Individual criminal responsibility for the conduct of a business enterprise is not always easy to determine. It will be even harder to decide how to assign ethical responsibility for supposed crimes authorized by a few firm managers, especially if the firm practices in many jurisdictions. If the Texas-based members of a firm’s management committee vote against providing abortion-related services to the staff but the law firm’s management implements policies to provide those services, have the Texas-based attorneys engaged in an ethical violation by remaining associated with the firm? What if they vote for the policy but have nothing to do with its implementation? Where there is strong opposition to abortion in a state among those who make or enforce the laws, one cannot rule out the potential that an enforcement authority, including a state bar association, may test the limits of personal responsibility for firm policies related to abortion, perhaps even going so far as to attempt to treat the firm itself as a criminal enterprise.
Advising Clients on Abortion-Related Policies
The recriminalization of abortion also has ethical implications beyond matters of firm governance. Businesses that have announced their intention to pay for abortion-related travel and services for their employees presumably did so after consulting their attorneys, including attorneys in the states where abortion has been criminalized. Some individuals will likely seek legal advice before making decisions about their own abortion or the abortion of a sibling, relative, friend, or spouse. Medical professionals and hospitals may need legal advice as well. In these cases, opponents of legal abortion might argue that one or more of the crime-related exceptions to Model Rule 1.6(b)’s protection of client confidences apply. These exceptions are not limited to crimes involving moral turpitude. In addition, some legislatures are already acting to redefine personhood to include an unborn child. That might trigger the confidentiality exception for preventing death or serious bodily harm under that same rule.
It is not difficult to imagine prosecutors seeking records of client communications related to abortion discussions and invoking one of the crime-related exceptions to the confidentiality obligation or privilege to obtain those records. One response to protect client confidences might be the use of encrypted “disappearing” messages such as that offered by Signal and other apps. Advice to clients might include taking steps to conceal or delete internet search history or social-media messages. Law firms considering these steps must also consider the ethics rules potentially implicated in such conduct as well as evaluate whether criminal penalties for destroying or concealing evidence could be applicable.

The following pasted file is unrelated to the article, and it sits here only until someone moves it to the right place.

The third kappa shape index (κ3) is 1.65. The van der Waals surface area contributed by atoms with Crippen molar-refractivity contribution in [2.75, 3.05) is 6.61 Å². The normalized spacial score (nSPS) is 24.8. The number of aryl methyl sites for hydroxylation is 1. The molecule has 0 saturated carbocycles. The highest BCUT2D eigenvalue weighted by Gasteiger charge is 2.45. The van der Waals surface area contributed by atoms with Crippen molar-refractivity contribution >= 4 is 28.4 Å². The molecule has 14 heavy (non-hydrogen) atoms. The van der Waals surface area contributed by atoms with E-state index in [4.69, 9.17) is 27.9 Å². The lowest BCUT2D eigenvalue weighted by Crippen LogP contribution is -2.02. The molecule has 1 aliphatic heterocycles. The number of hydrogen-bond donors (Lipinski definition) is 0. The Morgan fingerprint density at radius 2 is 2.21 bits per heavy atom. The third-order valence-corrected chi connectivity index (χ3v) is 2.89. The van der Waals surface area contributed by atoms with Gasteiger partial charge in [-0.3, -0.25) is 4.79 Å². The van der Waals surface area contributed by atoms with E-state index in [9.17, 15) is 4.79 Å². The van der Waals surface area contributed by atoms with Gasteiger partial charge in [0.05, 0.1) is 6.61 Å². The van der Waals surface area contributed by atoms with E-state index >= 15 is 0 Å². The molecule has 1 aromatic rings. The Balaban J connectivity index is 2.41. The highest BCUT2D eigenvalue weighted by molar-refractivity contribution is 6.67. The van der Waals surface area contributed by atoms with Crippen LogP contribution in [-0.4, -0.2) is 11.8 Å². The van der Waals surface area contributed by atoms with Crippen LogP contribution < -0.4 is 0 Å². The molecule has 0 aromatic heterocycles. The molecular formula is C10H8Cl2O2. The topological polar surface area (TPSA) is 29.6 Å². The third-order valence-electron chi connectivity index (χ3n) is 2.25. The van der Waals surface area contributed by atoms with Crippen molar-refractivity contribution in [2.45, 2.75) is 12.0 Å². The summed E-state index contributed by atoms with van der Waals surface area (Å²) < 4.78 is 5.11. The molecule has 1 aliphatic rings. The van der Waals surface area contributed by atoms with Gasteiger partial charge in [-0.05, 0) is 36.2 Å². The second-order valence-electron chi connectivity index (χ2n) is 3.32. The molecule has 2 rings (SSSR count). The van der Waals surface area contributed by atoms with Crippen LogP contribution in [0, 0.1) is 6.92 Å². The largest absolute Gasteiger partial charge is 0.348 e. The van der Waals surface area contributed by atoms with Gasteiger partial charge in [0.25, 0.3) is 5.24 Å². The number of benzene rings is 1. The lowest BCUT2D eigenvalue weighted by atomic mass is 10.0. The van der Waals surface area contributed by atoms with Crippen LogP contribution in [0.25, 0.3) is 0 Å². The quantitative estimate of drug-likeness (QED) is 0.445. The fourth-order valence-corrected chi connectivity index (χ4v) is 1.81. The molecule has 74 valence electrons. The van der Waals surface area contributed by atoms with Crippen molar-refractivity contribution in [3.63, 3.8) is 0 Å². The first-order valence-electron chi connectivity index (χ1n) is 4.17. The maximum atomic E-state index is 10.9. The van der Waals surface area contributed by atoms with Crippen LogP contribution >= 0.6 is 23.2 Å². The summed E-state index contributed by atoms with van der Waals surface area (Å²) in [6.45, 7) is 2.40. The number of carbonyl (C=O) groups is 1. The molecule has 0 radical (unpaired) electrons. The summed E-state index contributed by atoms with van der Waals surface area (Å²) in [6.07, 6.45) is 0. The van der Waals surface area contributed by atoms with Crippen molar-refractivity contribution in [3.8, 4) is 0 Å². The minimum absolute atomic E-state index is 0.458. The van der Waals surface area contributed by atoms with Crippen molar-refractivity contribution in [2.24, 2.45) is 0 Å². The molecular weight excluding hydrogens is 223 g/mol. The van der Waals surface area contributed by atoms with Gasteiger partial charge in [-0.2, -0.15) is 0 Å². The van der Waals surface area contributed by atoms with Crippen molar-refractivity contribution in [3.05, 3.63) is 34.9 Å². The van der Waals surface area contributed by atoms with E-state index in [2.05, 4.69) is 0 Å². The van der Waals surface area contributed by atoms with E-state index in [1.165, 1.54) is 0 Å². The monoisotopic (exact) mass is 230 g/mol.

Law firms must also consider the risk that individual attorneys might choose to expose client confidences because of their strongly held personal beliefs about abortion, and then defend their conduct by invoking one of the crime-related confidentiality exceptions. This risk can undermine the free flow of information within a law firm.
Firms and bar associations alike will also need to develop, within the applicable rules of professional conduct, policies to deal with client expectations of confidentiality when the communications relate to matters that might be criminal in one state but not in another.
The Duty to Report Professional Misconduct
A duty that affects attorneys in nearly every state is the attorney’s obligation, found in ABA Model Rule 8.3, to report professional misconduct by another attorney. There is usually little controversy about what kinds of professional misconduct trigger this reporting requirement—if one attorney views a particular behavior as a violation of the applicable code of professional responsibility, other well-informed attorneys are likely to agree. The polarizing nature of the abortion debate is likely to end this kind of widespread agreement about what is and is not ethical when the conduct concerns abortion.
Now Is the Time to Address These Issues
Before Dobbs, it would have been almost unimaginable that a national law firm would be threatened with criminal prosecution because of an internal policy related to the health of its employees. Today, it is clear that attorneys and law firms that act in ways that are seen to support abortion rights may be targets for those opposing abortion rights. There are good reasons to argue that, like other kinds of conduct that is criminal in some states but not others, prohibitions on abortion are not the kind of crimes that implicate ethical concerns. There are equally good reasons to argue that the territorial limits on the authority of state bars preclude action against foreign attorneys. Nonetheless, abortion is an issue so polarizing that it seems inevitable that attorneys whose firms implement policies to help attorneys and staff members seek legal abortions, or who advise clients on how to obtain or help others obtain legal abortions, will be subjected to claims of professional misconduct by someone. Such grievances will be a challenge for those who enforce disciplinary rules as well as for attorneys who see nothing wrong in advising clients about something that remains legal in 26 states as of the writing of this article. Responses to these risks are likely to be complex and involve matters of firm governance that transcend the views of an individual lawyer. Attorneys and law firms should be aware of the risks as they make decisions about providing abortion-related services to firm attorneys and employees advising clients seeking to understand what the law allows in a rapidly changing legal landscape.
Richard M. Hunt is with Hunt Huey PLLC in Dallas, Texas.